On 28th of October 2021, EUD attended a webinar hosted by the World Federation of the Deaf (WFD) “Let us teach our sign languages! – Deaf people vindicating their expertise in teaching their sign languages”. The objective of the explore the importance of deaf people taking the lead in teaching their own national sign language with a mix of theoretical and practical presentations from panellists representing the different regions of the world.
The opening address was given by Dr Joseph Murray, who currently serves as Director of WFD, explained that the upon research on sign language, increasingly that the teaching sign language has been conducted by hearing persons and that deaf and hard of hearing persons’ expertise are not being included. Dr Murray highlighted that deaf people have the right to access and use the sign language without fear of oppression. The WFD will present a position paper on the topic of impact of teaching of sign language.
The second speaker at the event was Dr Robert Adam, a Co-ordinator of the World Federation of the Deaf Expert Group on Sign Language and Deaf Studies. Dr Adam presented the overview of the WFD position on sign language. The position included how deaf persons want to be educators in their national sign languages. Dr Adam emphasised that countries that have ratified the United Nations Convention on the Rights of Persons with Disabilities should recognise sign language and that deaf persons should be recognised as experts on deaf issues and presented examples of France and Belgium where deaf persons are seen as experts on teaching sign language and deaf issues.
Mr Juventus Duorinaah, a Executive Director of Ghana Deaf Association provided the African perspective on teaching sign language in Ghana. Mr Duorinaah explained that deaf persons in Ghana came together to safeguard their deaf rights which included the teaching Ghanaian sign language. The support for Ghanaian sign language curriculum was aided by the United Nations Convention of the Rights of Persons with Disabilities (UNCPRD) and the Disabled Persons Act, Mr Duorinaah explained as the two tools enabled the deaf community to receive funds and support in setting up programs and training to teach sign language. The result of this advocacy led to a creation of the working curriculum dedicated to teaching and interpreting sign language and led to expanse of learning sign language with universities across Ghana offering sign language courses.
The third speaker was Nguyen Tran Thuy Tien, a Executive Director of Psycho-Education and Applied Research Center for the Deaf (PARD) located in Vietnam. PARD is the first deaf led research centre and NGO in Vietnam, with the aim of empowering deaf people to communicate in sign language and to train deaf leaders and develop sign language research in Vietnam. Ms Nguyen Tran Thuy Tien presented the barriers facing deaf persons in Vietnam which included educational barriers as among the 30 Deaf schools, only 30 deaf persons have a Bachelor of Arts nationwide. Another barrier Ms Nguyen Tran Thuy Tien recalled was a lack of collaboration between the National Associations of the Deaf and the national governments as the Ministry of Education developed a book dedicated to their national sign languages. This action was taken without the support or collaboration with the deaf community in Vietnam. As a result, the Minister of Education asked PARD to develop the Sign Language dictionary. Ms Nguyen Tran Thuy Tien concluded her presentation citing that sign language is the only accessible language for deaf people and deaf people should be frontline teaching it. .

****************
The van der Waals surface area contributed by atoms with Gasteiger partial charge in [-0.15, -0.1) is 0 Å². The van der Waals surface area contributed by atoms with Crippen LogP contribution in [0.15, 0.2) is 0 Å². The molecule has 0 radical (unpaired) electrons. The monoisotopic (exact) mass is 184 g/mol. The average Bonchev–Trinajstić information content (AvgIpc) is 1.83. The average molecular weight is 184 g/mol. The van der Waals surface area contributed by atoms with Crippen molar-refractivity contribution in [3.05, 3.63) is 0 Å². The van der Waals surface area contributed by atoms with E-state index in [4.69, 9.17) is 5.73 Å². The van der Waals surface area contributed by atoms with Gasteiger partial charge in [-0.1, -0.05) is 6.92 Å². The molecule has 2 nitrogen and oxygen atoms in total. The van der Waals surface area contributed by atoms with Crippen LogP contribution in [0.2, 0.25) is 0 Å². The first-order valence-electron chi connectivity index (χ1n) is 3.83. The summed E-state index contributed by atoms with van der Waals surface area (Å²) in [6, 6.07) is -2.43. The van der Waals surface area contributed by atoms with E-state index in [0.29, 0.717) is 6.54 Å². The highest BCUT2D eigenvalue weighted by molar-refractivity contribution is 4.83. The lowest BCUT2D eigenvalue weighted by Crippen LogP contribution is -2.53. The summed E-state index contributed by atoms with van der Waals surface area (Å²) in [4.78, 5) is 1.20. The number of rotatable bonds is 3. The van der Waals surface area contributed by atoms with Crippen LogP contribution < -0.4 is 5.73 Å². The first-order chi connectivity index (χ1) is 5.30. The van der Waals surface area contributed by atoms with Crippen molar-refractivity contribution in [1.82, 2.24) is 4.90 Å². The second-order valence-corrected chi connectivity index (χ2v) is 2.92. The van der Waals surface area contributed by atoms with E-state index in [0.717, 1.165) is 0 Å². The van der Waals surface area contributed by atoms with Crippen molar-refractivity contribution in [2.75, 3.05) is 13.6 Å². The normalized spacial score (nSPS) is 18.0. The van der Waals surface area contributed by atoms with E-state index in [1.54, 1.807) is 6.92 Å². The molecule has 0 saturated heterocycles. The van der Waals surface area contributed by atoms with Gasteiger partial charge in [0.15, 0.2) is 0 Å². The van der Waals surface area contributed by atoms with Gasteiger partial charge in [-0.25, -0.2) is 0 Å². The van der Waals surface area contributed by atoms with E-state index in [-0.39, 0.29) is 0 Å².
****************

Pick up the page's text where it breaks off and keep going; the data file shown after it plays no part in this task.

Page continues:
Ms Carla Caussin Poppe, the Vice-President of Federacion Boliviana de Sordos FEBOS addressed the need to create networks of deaf people who are teaching sign language. Ms Poppe explained that in recent years people who are hearing have been taking over the role of teaching sign language to deaf persons and children, that deaf people are at risk of being marginalised. The final speaker of the event, Dr Octavian Robinson – Professor at Gallaudet University explained that language is power and can open doors as it provides access to employment, education, culture and other areas.
In conclusion, this was an exceptionally informative event with different national perspectives on the application of teaching sign language. The CRPD specifically states to ensure professional interpreter services, and guarantee education to deaf people in their sign language. EUD believes that it is crucial that hearing teachers teaching deaf learners, even in collaboration with a signing co-teacher, know sign language to ensure that deaf children can achieve their fullest possible social integration and individual development.